Muskens: Will Canada’s own Rocket Man inspire next generation?

You really can be just about anything you want to be.

On July 21, 1969 Neil Armstrong became the first man to walk on the moon.

That same year, in every neighbourhood in the country, kids would tell you they wanted to grow up and be an astronaut.

It was a career everyone was talking about.

But the space industry changed after that and many of those kids moved on into other professions, except for Chris Hadfield, who was nine-years-old when the famous moonwalk occurred.

He obviously never gave up on his dream and showed us all that a kid from Canada who wanted to be an astronaut could do just that.

So what does it take to be an astronaut?

Years ago you had to be either American or Russian but that doesn’t seem to matter as much these days.

Based on what astronauts do, it is a profession that requires a combination of understanding science and engineering, in both theory and application, along with the ability and desire to fly very fast aircrafts while sitting in a small area without getting motion sickness.

This is why most people who go into the field can stand a lot of rides at the amusement park and usually start in the air force and shift between flight training and university.

After spending some time in his youth as a cadet, Hadfield joined the Canadian Armed Forces after he graduated from high school.

Later on he enrolled in the Royal Military College and graduated with a degree in mechanical engineering.

Although he got a university education, his applied education comes from a number of distinct jet training opportunities through the Canadian Forces. This included flight experience in the 410 Tactical Fighter Operational Training Squadron, Canadair CF-116 Freedom Fighter, and the McDonnell Douglas CF-18 Hornet.

Opportunities opened up for him when he went to the United States and attended the U.S. Air Force Test Pilot School and then in the early 1990s enrolled in the University of Tennessee Space Institute. From this school he graduated with a masters degree in aviation systems.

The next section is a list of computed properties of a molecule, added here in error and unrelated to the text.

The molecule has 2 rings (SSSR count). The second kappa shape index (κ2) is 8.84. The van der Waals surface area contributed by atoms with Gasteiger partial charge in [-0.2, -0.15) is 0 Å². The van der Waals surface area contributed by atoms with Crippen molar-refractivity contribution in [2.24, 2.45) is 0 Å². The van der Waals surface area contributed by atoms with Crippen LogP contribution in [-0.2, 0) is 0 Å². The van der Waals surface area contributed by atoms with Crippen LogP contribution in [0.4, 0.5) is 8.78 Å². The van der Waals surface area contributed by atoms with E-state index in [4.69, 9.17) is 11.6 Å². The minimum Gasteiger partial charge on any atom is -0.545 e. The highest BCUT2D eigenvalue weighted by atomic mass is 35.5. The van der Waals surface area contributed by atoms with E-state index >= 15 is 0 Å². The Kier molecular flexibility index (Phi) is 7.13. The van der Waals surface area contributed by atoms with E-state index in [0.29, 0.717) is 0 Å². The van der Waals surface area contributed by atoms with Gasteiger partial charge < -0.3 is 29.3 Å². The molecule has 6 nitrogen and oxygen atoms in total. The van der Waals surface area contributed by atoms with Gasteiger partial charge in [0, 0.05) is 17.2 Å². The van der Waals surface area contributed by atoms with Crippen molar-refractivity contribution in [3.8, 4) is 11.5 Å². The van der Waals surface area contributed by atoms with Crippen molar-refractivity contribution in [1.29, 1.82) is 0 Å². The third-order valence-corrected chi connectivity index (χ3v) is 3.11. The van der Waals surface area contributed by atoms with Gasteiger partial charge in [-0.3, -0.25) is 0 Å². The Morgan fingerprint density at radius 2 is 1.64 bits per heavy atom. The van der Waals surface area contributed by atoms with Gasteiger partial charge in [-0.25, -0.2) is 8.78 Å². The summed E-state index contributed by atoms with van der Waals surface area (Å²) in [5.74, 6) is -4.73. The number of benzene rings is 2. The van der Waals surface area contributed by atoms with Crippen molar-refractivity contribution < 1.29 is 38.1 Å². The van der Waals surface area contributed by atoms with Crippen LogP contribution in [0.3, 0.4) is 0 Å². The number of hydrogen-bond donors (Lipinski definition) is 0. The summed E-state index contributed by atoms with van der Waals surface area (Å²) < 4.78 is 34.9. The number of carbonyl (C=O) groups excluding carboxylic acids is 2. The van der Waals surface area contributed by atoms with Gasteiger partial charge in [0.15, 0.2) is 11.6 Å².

It was this combination of education and training that helped Hadfield when he was chosen to be one of four Canadians assigned by the Canadian Space Agency (CSP) to NASA (National Aeronautics and Space Administration) in Houston.

His career with CSP and NASA has been varied and culminated with the opportunity to be the first Canadian commander of the International Space Station in which he led Expedition 35 leaving Earth on December 19, 2012 and returning just last week on May 13, 2013.

He captured us online by using social media to bring outer space into our lives way beyond the grainy black and white film footage of Neil Armstrong’s walk on the moon almost 24 years ago.

Hadfield ended his journey with a well-done version of David Bowie’s Space Oddity—if Armstrong had the same opportunity in 1969 he might have considered the same song which Bowie wrote after watching Stanley Kubrick’s 2001: Space Odyssey.

Few of us will forget Chris Hadfield, just like so many of us kids from the 1960s who never forgot Neil Armstrong.

Will Hadfield have the same impact Armstrong did and will more kids today now want grow up and be astronauts?